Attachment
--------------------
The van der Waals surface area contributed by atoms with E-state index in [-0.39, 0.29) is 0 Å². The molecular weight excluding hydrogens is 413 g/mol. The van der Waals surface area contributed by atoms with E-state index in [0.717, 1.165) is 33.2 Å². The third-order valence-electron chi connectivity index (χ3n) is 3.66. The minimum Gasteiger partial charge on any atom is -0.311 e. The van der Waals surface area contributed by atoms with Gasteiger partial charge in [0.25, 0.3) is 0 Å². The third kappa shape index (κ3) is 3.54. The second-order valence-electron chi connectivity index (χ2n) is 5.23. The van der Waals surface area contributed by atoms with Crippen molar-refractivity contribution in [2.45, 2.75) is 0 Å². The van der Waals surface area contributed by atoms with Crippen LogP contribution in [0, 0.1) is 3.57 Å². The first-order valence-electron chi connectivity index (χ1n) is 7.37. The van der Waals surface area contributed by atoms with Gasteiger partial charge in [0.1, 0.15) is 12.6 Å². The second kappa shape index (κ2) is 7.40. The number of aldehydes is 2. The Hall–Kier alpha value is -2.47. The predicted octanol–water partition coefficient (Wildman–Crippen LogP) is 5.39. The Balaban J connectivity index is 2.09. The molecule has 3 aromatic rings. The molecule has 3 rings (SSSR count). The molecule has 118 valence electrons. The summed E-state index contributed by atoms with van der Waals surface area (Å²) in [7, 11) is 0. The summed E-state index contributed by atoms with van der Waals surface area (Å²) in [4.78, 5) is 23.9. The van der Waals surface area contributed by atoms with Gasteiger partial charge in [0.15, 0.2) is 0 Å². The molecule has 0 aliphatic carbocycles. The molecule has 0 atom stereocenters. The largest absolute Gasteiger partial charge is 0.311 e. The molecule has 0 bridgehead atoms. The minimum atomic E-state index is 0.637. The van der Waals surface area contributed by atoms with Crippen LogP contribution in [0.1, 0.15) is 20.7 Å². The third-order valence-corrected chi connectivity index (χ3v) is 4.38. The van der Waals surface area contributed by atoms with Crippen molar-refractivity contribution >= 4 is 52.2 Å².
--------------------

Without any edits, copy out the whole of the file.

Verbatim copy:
The van der Waals surface area contributed by atoms with E-state index in [-0.39, 0.29) is 0 Å². The molecular weight excluding hydrogens is 413 g/mol. The van der Waals surface area contributed by atoms with E-state index in [0.717, 1.165) is 33.2 Å². The third-order valence-electron chi connectivity index (χ3n) is 3.66. The minimum Gasteiger partial charge on any atom is -0.311 e. The van der Waals surface area contributed by atoms with Gasteiger partial charge in [0.25, 0.3) is 0 Å². The third kappa shape index (κ3) is 3.54. The second-order valence-electron chi connectivity index (χ2n) is 5.23. The van der Waals surface area contributed by atoms with Crippen molar-refractivity contribution in [2.45, 2.75) is 0 Å². The van der Waals surface area contributed by atoms with Crippen LogP contribution in [0, 0.1) is 3.57 Å². The first-order valence-electron chi connectivity index (χ1n) is 7.37. The van der Waals surface area contributed by atoms with Gasteiger partial charge in [0.1, 0.15) is 12.6 Å². The second kappa shape index (κ2) is 7.40. The number of aldehydes is 2. The Hall–Kier alpha value is -2.47. The predicted octanol–water partition coefficient (Wildman–Crippen LogP) is 5.39. The Balaban J connectivity index is 2.09. The molecule has 3 aromatic rings. The molecule has 3 rings (SSSR count). The molecule has 118 valence electrons. The summed E-state index contributed by atoms with van der Waals surface area (Å²) in [7, 11) is 0. The summed E-state index contributed by atoms with van der Waals surface area (Å²) in [4.78, 5) is 23.9. The van der Waals surface area contributed by atoms with Gasteiger partial charge in [0.15, 0.2) is 0 Å². The molecule has 0 aliphatic carbocycles. The molecule has 0 atom stereocenters. The largest absolute Gasteiger partial charge is 0.311 e. The molecule has 0 bridgehead atoms. The minimum atomic E-state index is 0.637. The van der Waals surface area contributed by atoms with Crippen LogP contribution in [0.1, 0.15) is 20.7 Å². The third-order valence-corrected chi connectivity index (χ3v) is 4.38. The van der Waals surface area contributed by atoms with Crippen molar-refractivity contribution >= 4 is 52.2 Å².